For example, you may be able to:

There are lots of different ways to boost your income and spend less on your outgoings.

An experienced debt adviser can help you work out how much money you’ve got to pay off a mortgage debt and any other debts you owe. They can also advise you about ways of increasing your income and spending less money.

Struggling with mortgage payments

Adding what you owe to your Capital

You might be able to clear your mortgage payments debt by adding the money you owe to your capital (the amount you borrowed) and paying it back over the remaining period of the mortgage. This is known as capitalising the arrears. You could also ask to extend the term of the mortgage in order to keep your monthly payments down, although you will end up paying a much larger amount in total.

Giving up your endowment policy

If you have an endowment mortgage, you could think about giving up your endowment policy or selling it off to an investor. This will provide you with a lump sum of money which you can use to help pay off the debt. However, you should think very carefully before doing this. You will need to find another way to pay off your mortgage loan and you will also need to find alternative life insurance cover. You will also need to find out whether there would be any penalties or other costs involved in bringing your endowment policy to an end.

Get independent advice first. You will need to write to your lender and explain how you're proposing to clear your debt.

Borrowing money

You could see if it’s possible to take out a loan, or borrow money from someone you know, to help you pay off the mortgage debt. Don’t borrow money from someone you know unless you know them well and can trust them. Be careful not to borrow from loan sharks.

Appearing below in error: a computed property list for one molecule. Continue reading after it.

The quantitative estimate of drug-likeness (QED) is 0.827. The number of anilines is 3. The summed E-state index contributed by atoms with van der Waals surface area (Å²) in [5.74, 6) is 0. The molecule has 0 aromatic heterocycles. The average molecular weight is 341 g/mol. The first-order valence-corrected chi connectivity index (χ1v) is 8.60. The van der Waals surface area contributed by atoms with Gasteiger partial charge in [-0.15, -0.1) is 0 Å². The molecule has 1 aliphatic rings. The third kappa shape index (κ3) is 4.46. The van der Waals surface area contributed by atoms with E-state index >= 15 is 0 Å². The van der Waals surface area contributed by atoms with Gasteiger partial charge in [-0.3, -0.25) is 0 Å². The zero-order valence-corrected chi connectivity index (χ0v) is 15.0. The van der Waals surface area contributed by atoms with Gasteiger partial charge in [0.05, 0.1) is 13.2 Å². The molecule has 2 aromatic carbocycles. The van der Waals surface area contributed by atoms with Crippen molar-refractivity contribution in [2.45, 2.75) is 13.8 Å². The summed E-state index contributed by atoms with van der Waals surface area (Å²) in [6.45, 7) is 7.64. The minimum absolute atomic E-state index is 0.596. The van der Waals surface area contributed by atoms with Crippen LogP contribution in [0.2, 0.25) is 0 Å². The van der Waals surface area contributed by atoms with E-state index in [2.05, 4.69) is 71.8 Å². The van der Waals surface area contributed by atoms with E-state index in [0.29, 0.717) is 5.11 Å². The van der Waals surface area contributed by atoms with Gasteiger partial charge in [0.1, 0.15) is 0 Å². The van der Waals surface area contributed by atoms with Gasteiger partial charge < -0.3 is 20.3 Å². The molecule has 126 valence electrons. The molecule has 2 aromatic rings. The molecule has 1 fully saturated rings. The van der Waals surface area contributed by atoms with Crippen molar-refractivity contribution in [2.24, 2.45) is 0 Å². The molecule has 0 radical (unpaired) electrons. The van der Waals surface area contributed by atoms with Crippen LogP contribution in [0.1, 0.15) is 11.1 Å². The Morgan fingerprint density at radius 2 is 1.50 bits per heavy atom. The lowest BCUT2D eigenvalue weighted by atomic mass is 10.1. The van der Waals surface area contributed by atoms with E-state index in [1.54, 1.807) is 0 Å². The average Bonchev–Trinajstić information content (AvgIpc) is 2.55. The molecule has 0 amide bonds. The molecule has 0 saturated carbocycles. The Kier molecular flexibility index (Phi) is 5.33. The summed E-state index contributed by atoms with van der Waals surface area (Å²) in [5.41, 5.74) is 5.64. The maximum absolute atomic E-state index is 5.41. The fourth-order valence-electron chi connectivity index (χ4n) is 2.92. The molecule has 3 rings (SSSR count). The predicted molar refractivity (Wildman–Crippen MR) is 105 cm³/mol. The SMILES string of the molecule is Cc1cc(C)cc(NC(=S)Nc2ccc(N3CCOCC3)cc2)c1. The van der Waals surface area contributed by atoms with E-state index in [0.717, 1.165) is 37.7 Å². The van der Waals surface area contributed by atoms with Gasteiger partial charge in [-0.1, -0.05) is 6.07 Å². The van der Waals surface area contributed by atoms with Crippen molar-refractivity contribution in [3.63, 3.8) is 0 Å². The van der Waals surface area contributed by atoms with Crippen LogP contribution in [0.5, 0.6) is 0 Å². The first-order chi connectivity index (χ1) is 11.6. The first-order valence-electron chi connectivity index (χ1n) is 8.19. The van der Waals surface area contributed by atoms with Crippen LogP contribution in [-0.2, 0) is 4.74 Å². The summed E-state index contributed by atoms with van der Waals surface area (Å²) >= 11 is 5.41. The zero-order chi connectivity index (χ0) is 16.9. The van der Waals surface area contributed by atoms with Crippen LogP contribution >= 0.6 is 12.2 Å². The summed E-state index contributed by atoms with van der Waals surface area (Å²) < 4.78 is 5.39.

You will need to write to your lender and explain how you're proposing to clear your debt.

If you take out a loan, check whether you can afford the repayments by working out your budget. It may also be a good idea to get advice from an expert debt adviser first.

Personal pensions for those over 55

You could take some of your pension money to help deal with your mortgage debt if you’re over 55 and have a defined contribution pension. ‘Defined contribution pensions’ are pension pots that are built up over time through regular payments.

You should consider the following before taking out some or all of your money:

You should speak to a financial adviser before taking money out of your pension pot to pay off mortgage debt.

Mortgage Payment Protection Insurance

If you’ve lost your job or had a temporary loss of income, check whether you have mortgage payment protection insurance (MPPI). You may have taken a policy out at the same time as you got your mortgage or afterwards. The MPPI policy may cover your mortgage payments if you can't work because of unemployment or sickness.

There are lots of circumstances in which, even if you have a payment protection policy, it won't pay out. You will need to check the terms and conditions of your policy carefully to see if you are covered. You may need to get advice about this.